A crowded restaurant. The place is full of teenagers. Everyone is on their phones. Nobody is talking. I am here with my cousin’s 13-year-old son.

He is playing on his phone when he asks, “What was it like before smartphones?”

“It was different,” I answer. “Very different.”

“Different?” he replies, whilst wrapping up his current text. “Different—like—how?”

“Well, for starters, we had real conversations.”

“What do you mean?”

I mean we actually talked to each other in complete sentences. Using audible voices. And eye contact. And body language. It was our only option for interpersonal communication other than the United States Postal Service.

“What about phones?” he says, still staring at his phone. “You mean you never called each other's phones when you were kids?”

We did. But it was a lengthy process. Allow me to explain:

Let’s say you were going to call your friend, Tater Log, to finalize important weekend plans. Plans which would involve wholesome activities that included, building a fire in the woods, attaching baseball cards to bicycle spokes, and confiscating Biblical magazines from someone’s father’s dresser drawer.

First, you would walk into the kitchen, lift the 8-pound receiver on your family’s heirloom rotary phone, and you would actually DIAL Tater Log’s phone number, using a rotary dial. You would dial the number from memory.

“From memory?”

Correct. We had hundreds of phone numbers memorized. Hundreds of thousands, actually. We even memorized the local bank’s phone number which, every time you called, would tell you the current time and temperature.

“Why did you need to know the time? Didn’t you have clocks?”

You have to worry about America.

So, anyway. When you called Tater Log, his mother would answer first. Which meant you had to answer a string of complicated parental questions about (a) how your mother was doing, (b) how your granny was doing, and (c) how everyone in your direct ancestry was doing, including your cousin Peter, thrice removed. This was a separate conversation in and of itself and often took several hours.


That’s right. And only after you spoke to Tater Log’s mom were you allowed to speak to Tater Log, who—get this—might or MIGHT NOT be available to come to the phone.

“Why not?”

Why? Because, here’s the thing: We did not have instant access to everyone, at all times, whenever we wanted them. When you called a person, you took a real chance they might be busy.

“Busy doing what?”

Living. Your friend might be off engaging in the real world, enjoying their own life, following the Pursuit of Happiness, trying to decapitate a Stretch Armstrong doll, etc. In fact you might not receive a callback from this person until after four or five presidential administrations.

“So your friend was, what, busy in his room or something?”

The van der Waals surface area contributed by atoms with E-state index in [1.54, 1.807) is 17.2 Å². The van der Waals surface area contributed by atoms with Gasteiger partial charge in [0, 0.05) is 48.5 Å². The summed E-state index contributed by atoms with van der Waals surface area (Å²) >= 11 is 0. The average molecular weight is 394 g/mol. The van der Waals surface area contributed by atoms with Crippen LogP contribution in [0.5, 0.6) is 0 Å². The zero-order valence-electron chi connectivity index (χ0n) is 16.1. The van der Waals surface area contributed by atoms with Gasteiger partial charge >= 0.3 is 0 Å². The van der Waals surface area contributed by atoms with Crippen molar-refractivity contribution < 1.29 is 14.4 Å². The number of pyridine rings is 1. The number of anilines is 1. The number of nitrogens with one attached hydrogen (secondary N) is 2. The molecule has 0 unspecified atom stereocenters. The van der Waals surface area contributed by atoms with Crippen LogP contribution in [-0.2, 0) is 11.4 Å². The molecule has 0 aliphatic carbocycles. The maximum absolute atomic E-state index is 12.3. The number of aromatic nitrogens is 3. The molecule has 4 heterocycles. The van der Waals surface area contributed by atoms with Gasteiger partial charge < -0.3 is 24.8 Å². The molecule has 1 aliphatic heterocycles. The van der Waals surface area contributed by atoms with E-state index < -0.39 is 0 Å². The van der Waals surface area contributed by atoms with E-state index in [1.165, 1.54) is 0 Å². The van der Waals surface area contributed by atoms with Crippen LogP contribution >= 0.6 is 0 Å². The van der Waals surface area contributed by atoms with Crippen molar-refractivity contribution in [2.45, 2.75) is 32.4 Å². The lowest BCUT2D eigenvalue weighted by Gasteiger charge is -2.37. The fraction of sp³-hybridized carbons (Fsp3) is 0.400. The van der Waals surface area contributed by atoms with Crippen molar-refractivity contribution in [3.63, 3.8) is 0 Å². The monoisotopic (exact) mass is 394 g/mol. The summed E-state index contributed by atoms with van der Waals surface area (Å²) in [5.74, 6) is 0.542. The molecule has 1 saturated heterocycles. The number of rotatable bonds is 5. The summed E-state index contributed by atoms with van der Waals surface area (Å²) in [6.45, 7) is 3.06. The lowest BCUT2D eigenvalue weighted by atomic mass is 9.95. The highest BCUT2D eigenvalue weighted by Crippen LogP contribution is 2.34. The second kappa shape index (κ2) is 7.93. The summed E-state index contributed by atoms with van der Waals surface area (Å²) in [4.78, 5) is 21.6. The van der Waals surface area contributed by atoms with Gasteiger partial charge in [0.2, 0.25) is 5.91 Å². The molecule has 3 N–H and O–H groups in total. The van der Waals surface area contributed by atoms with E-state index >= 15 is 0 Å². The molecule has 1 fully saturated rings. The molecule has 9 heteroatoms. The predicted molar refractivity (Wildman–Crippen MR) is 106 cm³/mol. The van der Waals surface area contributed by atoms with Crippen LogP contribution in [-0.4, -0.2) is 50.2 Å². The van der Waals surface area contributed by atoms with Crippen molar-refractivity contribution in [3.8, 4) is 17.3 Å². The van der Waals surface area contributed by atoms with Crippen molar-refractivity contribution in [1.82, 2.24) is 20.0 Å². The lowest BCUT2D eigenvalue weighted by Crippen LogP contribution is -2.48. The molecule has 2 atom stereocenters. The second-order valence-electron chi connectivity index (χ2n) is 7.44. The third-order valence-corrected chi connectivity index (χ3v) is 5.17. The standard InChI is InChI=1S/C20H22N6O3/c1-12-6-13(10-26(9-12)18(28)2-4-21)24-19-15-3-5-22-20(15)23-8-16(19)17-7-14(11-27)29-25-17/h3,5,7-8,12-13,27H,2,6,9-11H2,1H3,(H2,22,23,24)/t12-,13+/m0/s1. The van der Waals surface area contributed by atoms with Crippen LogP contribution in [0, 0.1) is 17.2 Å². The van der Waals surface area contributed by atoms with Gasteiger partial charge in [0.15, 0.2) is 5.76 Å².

No. He was probably outside. That’s where we all grew up. Outdoors. We children were never inside.

“Why not?”

There was no reason to stay indoors, we had nothing to entertain us except for Slinkys, amputated GI Joes, and a broken Magic Eight Ball which answered every question with vindictive noncommittal responses. “Cannot predict now.” “Ask again later.” “My sources say you are an idiot.”

Moreover, we loved being outside. We lived for tree climbing. We enjoyed imaginative games, such as Army, throwing rocks at loved ones’ windows, or burying friends with shovels to see how long they could hold their breath.

“But,” saith the child, “was there even a way you could send texts to each other?”

Don’t make me laugh, I might injure my prostate. Text messages? We wouldn’t have been able to text if we’d wanted to. We were horrible typists. We weren’t exposed to QWERTY keyboard during infancy, like the children of today.

We had to attend typing class to learn about keyboards, wherein an elderly man named Mister Woodrow, with nuclear B.O., would teach typing on manual Remington typewriters that had arrived on the Mayflower.

We students were compelled to spend all day typing nonsensical sentences such as, “Now is the time for all good men to come to the aid of the party.” Or “The quick brown fox jumped over the lazy dog.” Or “Mister Woodrow smells like a bovine excremental orifice.”

Today, however, children are introduced to computer keyboards at young ages. In fact, in many maternity wards, children are immediately given iPhones so they can update their TikTok.

“Wow,” the boy says, thoughtfully. “I didn’t realize things were so bad when your generation was growing up. It sounds like you missed out on a lot.”

You know, it’s funny.

That’s exactly what I was going to say about your generation.

Sean Dietrich is a columnist and novelist known for his commentary on life in the American South. He has authored nine books and is the creator of the “Sean of the South” blog and podcast. The views and opinions expressed here are those of the author and do not necessarily reflect the policy or position of 1819 News. To comment, please send an email with your name and contact information to Commentary@1819News.com.

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